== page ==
Filing Taxes When You're Unemployed
As of January of 2016, approximately 7.8 million Americans were unemployed. If you are among those who have lost a job, tax season may present an opportunity to alleviate some of your financial distress.
Help from Uncle Sam
Earned Income Tax Credit
If your 2015 earnings were reduced (from previous years) due to a job layoff, you may be eligible for the Earned Income Tax Credit (EITC), a credit for low-to-moderate income earners. To qualify for the EITC, you must have earned income from employment, self-employment, or another source and meet certain rules. Unemployment benefits are not considered income for purposes of qualifying for the EITC. Read more about the basic qualification rules for EITC.
Job Search Benefits
Expenses related to a job search may be tax deductible — whether or not your search is successful — as long as you’re seeking new employment in the same line of work. Examples of deductible expenses include:
- Typing, printing and mailing resumes
- Long-distance phone calls, postage and fax transmissions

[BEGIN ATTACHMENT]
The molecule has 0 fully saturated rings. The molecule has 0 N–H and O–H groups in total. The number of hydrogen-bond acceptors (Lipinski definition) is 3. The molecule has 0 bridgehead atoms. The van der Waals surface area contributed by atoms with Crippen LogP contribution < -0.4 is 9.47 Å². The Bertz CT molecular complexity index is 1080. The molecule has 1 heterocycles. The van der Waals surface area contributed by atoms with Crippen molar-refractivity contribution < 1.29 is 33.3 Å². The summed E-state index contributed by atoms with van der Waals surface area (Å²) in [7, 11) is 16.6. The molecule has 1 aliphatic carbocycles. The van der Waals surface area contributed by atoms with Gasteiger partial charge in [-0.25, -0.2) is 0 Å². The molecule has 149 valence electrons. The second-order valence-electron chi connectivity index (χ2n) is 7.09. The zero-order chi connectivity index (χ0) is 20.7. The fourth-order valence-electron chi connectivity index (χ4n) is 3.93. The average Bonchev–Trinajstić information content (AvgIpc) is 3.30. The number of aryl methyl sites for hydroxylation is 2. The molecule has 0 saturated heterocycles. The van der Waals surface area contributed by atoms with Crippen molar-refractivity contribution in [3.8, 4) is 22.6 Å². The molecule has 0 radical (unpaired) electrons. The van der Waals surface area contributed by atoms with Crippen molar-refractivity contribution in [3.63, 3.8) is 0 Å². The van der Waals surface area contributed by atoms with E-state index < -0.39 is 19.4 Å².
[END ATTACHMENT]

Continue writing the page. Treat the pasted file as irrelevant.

- Travel and transportation expenses connected with the job search
- Employment agency fees
Job-hunting expenses are grouped as a “miscellaneous itemized deduction.” You can claim the amount of expenses that is more than 2 percent of your adjusted gross income. For more information, see IRS Publication 529.
Moving expenses also may be deducted if you are successful in your job search and it requires a move of at least 50 miles from your current home to your new job location. For more information, see
IRS Publication 521.
With unemployment compensation, it’s important to remember that just because you are receiving government benefits doesn’t mean you are exempt from paying taxes. When you filled out your Form W-4V, you may have elected that a percentage of your unemployment compensation be withheld for federal taxes. If you did not establish withholding in the beginning, be aware that you are required to report the income and pay the tax. Read more on unemployment compensation and withholding.
Also, be sure to include any additional compensation when you file. This includes severance pay or cash payments for accumulated sick leave or vacation, which must be included in your gross income for tax purposes. Any such income should be reported on the Form W-2 you receive from your former employer for the year.
[Any reference to a specific company, commercial product, process or service does not constitute or imply an endorsement or recommendation by the National Endowment for Financial Education.]